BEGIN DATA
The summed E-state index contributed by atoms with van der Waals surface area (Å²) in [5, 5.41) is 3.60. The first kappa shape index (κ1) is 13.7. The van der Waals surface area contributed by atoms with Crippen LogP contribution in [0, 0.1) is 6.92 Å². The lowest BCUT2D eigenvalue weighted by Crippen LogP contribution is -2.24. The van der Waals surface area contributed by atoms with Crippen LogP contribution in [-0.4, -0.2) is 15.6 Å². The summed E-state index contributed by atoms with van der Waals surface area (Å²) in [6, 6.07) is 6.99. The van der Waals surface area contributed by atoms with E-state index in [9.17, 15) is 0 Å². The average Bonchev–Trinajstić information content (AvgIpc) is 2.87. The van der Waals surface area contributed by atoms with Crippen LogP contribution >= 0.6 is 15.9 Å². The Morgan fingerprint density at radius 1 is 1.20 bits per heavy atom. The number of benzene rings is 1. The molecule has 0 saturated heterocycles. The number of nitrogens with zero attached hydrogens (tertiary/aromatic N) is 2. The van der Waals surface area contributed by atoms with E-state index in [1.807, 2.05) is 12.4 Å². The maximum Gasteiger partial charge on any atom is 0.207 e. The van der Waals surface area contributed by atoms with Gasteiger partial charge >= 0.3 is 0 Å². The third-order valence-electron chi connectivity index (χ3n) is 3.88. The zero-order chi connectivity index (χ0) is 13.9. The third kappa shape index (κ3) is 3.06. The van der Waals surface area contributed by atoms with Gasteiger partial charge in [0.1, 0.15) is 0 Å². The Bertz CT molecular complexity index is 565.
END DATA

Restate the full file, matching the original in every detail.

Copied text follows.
The summed E-state index contributed by atoms with van der Waals surface area (Å²) in [5, 5.41) is 3.60. The first kappa shape index (κ1) is 13.7. The van der Waals surface area contributed by atoms with Crippen LogP contribution in [0, 0.1) is 6.92 Å². The lowest BCUT2D eigenvalue weighted by Crippen LogP contribution is -2.24. The van der Waals surface area contributed by atoms with Crippen LogP contribution in [-0.4, -0.2) is 15.6 Å². The summed E-state index contributed by atoms with van der Waals surface area (Å²) in [6, 6.07) is 6.99. The van der Waals surface area contributed by atoms with E-state index in [9.17, 15) is 0 Å². The average Bonchev–Trinajstić information content (AvgIpc) is 2.87. The van der Waals surface area contributed by atoms with Crippen LogP contribution >= 0.6 is 15.9 Å². The Morgan fingerprint density at radius 1 is 1.20 bits per heavy atom. The number of benzene rings is 1. The molecule has 0 saturated heterocycles. The number of nitrogens with zero attached hydrogens (tertiary/aromatic N) is 2. The van der Waals surface area contributed by atoms with E-state index in [1.807, 2.05) is 12.4 Å². The maximum Gasteiger partial charge on any atom is 0.207 e. The van der Waals surface area contributed by atoms with Gasteiger partial charge >= 0.3 is 0 Å². The third-order valence-electron chi connectivity index (χ3n) is 3.88. The zero-order chi connectivity index (χ0) is 13.9. The third kappa shape index (κ3) is 3.06. The van der Waals surface area contributed by atoms with Gasteiger partial charge in [0.1, 0.15) is 0 Å². The Bertz CT molecular complexity index is 565.